So far we’ve looked at what bullying looks like and what to do about it and how bullying can affect your child’s mental health. But what if your child is the bully? How should you approach the situation to prevent your child from harming others (physically and/or psychologically)? We chatted to an educational psychologist, Dr Ronelle Venter, to find out what you as a parent can do if you suspect that your child is a bully.
Why children bully others
“There are a variety of reasons why children bully others,” Dr Venter explains. She provides a list of possible reasons why children would want to bully or harm other children.
- Aggression at home. If one or both parents handle conflict with violence, the child will learn that violence is the way to handle disagreements.
- Physical abuse towards the child at home. The child may act out and take out his anger and frustration on more vulnerable children.
- Lack of self-esteem and self-worth. Children that feel powerless might turn to bullying to give them a sense of power and control.
- Attention-seeking behaviour. Bullying is a way for children to seek attention from adults like parents or teachers. Encouragement by their peers may also lead to a feeling of acceptance.
- Bad friendships. Children often encourage disrespectful behaviour towards others.
What to look out for if you think your child is a bully
There are a few things that you can look out for if you’re worried that your child is bullying others. Dr Venter lists the following warning signs:
- Aggressive behaviour towards siblings (verbally and/or physically).
- Cruelty towards animals.
- Regular utterances of feelings of worthlessness and self-rejection.
- If your child is short-tempered and prone to verbal outbursts and/or over-sensitiveness.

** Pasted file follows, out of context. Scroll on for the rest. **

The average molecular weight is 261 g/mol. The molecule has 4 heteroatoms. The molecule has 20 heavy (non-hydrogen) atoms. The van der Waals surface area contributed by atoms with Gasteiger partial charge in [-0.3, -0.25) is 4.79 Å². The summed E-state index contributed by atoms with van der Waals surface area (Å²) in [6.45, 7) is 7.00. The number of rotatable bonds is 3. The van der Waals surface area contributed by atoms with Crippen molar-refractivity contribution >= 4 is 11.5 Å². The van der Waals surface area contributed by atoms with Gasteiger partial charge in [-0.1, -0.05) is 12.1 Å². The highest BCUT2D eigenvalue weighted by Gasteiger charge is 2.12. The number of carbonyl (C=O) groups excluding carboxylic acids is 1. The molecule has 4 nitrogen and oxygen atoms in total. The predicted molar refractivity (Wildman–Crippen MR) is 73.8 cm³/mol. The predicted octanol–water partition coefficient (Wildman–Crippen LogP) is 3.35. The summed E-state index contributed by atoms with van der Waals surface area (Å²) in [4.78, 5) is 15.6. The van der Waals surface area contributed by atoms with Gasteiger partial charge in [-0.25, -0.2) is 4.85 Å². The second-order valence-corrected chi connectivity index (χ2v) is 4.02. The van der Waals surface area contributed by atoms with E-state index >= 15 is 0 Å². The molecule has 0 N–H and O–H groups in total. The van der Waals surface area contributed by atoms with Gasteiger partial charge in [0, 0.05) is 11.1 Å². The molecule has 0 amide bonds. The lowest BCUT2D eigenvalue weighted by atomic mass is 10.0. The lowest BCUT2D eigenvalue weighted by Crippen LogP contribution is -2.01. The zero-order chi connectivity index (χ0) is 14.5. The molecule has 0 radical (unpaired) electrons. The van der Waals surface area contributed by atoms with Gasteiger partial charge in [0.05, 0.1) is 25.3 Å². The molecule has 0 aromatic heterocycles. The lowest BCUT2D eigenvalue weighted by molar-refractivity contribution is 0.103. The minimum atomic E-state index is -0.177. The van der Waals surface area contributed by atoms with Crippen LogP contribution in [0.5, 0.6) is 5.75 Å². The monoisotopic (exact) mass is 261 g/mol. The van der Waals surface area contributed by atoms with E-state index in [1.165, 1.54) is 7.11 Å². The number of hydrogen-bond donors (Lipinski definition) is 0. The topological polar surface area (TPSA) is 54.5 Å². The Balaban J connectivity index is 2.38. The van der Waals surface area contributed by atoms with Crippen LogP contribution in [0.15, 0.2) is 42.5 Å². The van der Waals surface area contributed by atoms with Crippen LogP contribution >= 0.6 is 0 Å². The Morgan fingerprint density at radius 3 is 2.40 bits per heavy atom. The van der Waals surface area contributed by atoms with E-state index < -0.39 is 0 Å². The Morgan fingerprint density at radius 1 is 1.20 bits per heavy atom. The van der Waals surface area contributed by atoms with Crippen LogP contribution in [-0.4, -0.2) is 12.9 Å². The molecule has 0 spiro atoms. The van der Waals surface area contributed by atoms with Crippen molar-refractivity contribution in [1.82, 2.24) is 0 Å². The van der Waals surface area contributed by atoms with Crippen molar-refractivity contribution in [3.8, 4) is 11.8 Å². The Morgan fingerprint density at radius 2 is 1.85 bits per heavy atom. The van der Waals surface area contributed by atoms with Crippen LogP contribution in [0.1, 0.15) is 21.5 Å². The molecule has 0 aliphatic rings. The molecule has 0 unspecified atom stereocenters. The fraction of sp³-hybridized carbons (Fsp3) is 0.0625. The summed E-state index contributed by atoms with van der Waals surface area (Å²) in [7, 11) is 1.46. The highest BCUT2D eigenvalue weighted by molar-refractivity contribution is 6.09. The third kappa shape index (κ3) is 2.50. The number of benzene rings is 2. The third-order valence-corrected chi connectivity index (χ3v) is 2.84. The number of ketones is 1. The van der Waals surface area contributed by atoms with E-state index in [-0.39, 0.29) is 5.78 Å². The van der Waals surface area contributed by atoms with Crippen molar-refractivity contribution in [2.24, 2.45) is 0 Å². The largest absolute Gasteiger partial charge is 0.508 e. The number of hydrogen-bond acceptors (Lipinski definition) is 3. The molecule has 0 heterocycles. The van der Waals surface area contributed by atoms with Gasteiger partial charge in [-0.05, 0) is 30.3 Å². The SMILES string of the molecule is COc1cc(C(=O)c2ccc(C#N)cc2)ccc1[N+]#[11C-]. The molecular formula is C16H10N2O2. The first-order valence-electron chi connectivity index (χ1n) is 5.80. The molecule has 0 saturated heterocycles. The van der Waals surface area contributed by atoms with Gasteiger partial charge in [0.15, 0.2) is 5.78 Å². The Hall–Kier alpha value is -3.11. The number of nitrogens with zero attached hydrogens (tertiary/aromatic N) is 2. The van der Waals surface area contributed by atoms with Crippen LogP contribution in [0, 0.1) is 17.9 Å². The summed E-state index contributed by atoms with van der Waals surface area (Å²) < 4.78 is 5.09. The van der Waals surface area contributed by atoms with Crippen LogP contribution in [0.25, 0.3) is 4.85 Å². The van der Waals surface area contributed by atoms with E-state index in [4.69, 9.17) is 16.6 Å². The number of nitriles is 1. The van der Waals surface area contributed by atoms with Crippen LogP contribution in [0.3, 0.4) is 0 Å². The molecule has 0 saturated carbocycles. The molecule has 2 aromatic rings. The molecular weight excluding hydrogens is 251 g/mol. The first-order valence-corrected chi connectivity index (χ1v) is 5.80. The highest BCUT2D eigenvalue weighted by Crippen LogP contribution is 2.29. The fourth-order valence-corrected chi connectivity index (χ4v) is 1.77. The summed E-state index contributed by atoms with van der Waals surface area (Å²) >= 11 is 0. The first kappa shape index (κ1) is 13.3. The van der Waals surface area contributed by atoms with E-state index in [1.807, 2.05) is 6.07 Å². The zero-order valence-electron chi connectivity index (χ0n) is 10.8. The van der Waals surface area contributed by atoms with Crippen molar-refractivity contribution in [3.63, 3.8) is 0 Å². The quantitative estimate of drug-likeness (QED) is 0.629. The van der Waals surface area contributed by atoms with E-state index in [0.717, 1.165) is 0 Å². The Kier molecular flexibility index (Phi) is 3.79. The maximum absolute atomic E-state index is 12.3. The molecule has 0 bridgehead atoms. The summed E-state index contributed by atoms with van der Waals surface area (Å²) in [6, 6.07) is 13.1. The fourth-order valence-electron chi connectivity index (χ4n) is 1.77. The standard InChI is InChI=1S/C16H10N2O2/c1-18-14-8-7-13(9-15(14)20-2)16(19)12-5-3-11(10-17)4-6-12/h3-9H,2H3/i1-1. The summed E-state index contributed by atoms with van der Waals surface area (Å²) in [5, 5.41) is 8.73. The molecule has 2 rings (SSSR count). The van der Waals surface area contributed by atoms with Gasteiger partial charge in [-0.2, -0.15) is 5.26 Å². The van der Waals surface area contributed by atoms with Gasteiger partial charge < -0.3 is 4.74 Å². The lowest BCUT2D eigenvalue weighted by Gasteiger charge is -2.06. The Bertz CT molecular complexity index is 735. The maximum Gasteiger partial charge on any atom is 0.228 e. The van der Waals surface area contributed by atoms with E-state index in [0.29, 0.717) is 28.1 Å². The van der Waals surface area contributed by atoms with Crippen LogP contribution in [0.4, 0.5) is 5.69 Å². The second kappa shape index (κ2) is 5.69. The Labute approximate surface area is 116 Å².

- If your child is being bullied, he/she might bully others as a form of retaliation and/or self-protection.
How should you discipline your child to ensure that they don’t bully others?
If your child shows any of the above-mentioned warning signs, don’t panic. “There are a variety of managing strategies,” Dr Venter explains. She lists a few strategies that you can use if you suspect that your child might be a bully.
- Discipline is an integral part of a good, sensible and balanced upbringing. Children should be showered with love and acceptance, and feelings of warmth and security.
- Teach children norms and values, and how to respect others from a young age.
- Teach children to respect all living beings.
- Handle conflict between siblings sensibly.
- If you resort to physical abuse to punish your child for his/her behaviour, you will strengthen the idea that bullying is okay. Rather teach your child – with words and by example – how to handle differences, without resorting to physical violence.
- Create an open communication channel with your child. He/she must have the confidence to speak to you about anything that worries them.
- Help your child to choose good friends and teach them what qualities to look for in a friend.
- If you are unsure of how to deal with your child’s negative behaviour, consider consulting a professional. An educational psychologist can help your child develop positive coping mechanisms.
Home education as an alternative option
Home education (also known as homeschooling) can provide an alternative education option to children who are bullying others. Homeschooling can benefit these learners in the following way:
- Feelings of low-self-worth can be remedied by providing one-on-one attention and helping learners succeed academically.
- The parent and tutor can create a positive learning environment and can lead by example.
- Homeschooling can separate the child from the circle of friends that were having a negative influence on him/her.